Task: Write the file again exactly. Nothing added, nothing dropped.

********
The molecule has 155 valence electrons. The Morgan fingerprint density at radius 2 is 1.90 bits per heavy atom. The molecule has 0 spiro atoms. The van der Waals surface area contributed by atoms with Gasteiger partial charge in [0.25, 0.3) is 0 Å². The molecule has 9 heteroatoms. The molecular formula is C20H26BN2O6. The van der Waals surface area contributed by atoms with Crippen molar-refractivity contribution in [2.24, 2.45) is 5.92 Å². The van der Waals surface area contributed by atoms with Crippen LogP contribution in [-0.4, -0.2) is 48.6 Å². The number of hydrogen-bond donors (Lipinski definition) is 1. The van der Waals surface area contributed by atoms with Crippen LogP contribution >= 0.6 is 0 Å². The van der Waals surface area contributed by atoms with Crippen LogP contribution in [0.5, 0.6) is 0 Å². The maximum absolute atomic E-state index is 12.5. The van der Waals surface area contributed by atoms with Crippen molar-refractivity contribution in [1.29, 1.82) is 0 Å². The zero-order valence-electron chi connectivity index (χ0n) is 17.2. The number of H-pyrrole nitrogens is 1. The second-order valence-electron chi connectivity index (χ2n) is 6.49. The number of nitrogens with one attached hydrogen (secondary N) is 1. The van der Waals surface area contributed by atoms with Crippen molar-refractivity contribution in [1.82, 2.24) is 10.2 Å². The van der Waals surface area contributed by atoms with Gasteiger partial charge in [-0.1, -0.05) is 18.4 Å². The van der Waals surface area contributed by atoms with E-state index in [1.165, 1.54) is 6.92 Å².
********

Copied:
The molecule has 155 valence electrons. The Morgan fingerprint density at radius 2 is 1.90 bits per heavy atom. The molecule has 0 spiro atoms. The van der Waals surface area contributed by atoms with Gasteiger partial charge in [0.25, 0.3) is 0 Å². The molecule has 9 heteroatoms. The molecular formula is C20H26BN2O6. The van der Waals surface area contributed by atoms with Crippen molar-refractivity contribution in [2.24, 2.45) is 5.92 Å². The van der Waals surface area contributed by atoms with Crippen LogP contribution in [-0.4, -0.2) is 48.6 Å². The number of hydrogen-bond donors (Lipinski definition) is 1. The van der Waals surface area contributed by atoms with Crippen LogP contribution >= 0.6 is 0 Å². The van der Waals surface area contributed by atoms with Crippen LogP contribution in [0.5, 0.6) is 0 Å². The maximum absolute atomic E-state index is 12.5. The van der Waals surface area contributed by atoms with Crippen molar-refractivity contribution in [1.29, 1.82) is 0 Å². The zero-order valence-electron chi connectivity index (χ0n) is 17.2. The number of H-pyrrole nitrogens is 1. The second-order valence-electron chi connectivity index (χ2n) is 6.49. The number of nitrogens with one attached hydrogen (secondary N) is 1. The van der Waals surface area contributed by atoms with Crippen molar-refractivity contribution in [1.82, 2.24) is 10.2 Å². The van der Waals surface area contributed by atoms with Gasteiger partial charge in [-0.1, -0.05) is 18.4 Å². The van der Waals surface area contributed by atoms with E-state index in [1.165, 1.54) is 6.92 Å².